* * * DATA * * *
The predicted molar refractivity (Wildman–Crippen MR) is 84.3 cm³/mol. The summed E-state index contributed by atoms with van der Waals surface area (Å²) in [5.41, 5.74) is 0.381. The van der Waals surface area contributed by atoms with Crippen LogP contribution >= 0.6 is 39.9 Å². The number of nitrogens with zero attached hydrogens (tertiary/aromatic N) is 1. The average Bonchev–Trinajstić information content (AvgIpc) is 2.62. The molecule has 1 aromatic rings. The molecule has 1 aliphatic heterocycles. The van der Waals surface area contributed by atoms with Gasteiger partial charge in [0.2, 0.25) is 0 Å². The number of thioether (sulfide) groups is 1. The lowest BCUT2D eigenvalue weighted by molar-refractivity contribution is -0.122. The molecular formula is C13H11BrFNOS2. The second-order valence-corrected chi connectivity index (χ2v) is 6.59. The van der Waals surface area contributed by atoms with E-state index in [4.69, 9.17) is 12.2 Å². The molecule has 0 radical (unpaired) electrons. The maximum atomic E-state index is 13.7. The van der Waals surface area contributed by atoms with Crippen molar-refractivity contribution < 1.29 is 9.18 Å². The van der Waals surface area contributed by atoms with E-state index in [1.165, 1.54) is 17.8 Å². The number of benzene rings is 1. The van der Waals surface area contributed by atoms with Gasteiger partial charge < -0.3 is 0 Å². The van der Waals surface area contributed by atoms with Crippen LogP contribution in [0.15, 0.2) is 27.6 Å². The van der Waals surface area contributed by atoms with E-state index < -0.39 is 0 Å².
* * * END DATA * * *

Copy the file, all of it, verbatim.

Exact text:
The predicted molar refractivity (Wildman–Crippen MR) is 84.3 cm³/mol. The summed E-state index contributed by atoms with van der Waals surface area (Å²) in [5.41, 5.74) is 0.381. The van der Waals surface area contributed by atoms with Crippen LogP contribution >= 0.6 is 39.9 Å². The number of nitrogens with zero attached hydrogens (tertiary/aromatic N) is 1. The average Bonchev–Trinajstić information content (AvgIpc) is 2.62. The molecule has 1 aromatic rings. The molecule has 1 aliphatic heterocycles. The van der Waals surface area contributed by atoms with Gasteiger partial charge in [0.2, 0.25) is 0 Å². The number of thioether (sulfide) groups is 1. The lowest BCUT2D eigenvalue weighted by molar-refractivity contribution is -0.122. The molecular formula is C13H11BrFNOS2. The second-order valence-corrected chi connectivity index (χ2v) is 6.59. The van der Waals surface area contributed by atoms with E-state index in [4.69, 9.17) is 12.2 Å². The molecule has 0 radical (unpaired) electrons. The maximum atomic E-state index is 13.7. The van der Waals surface area contributed by atoms with Crippen molar-refractivity contribution < 1.29 is 9.18 Å². The van der Waals surface area contributed by atoms with E-state index in [1.165, 1.54) is 17.8 Å². The number of benzene rings is 1. The van der Waals surface area contributed by atoms with Gasteiger partial charge < -0.3 is 0 Å². The van der Waals surface area contributed by atoms with Crippen LogP contribution in [0.15, 0.2) is 27.6 Å². The van der Waals surface area contributed by atoms with E-state index < -0.39 is 0 Å².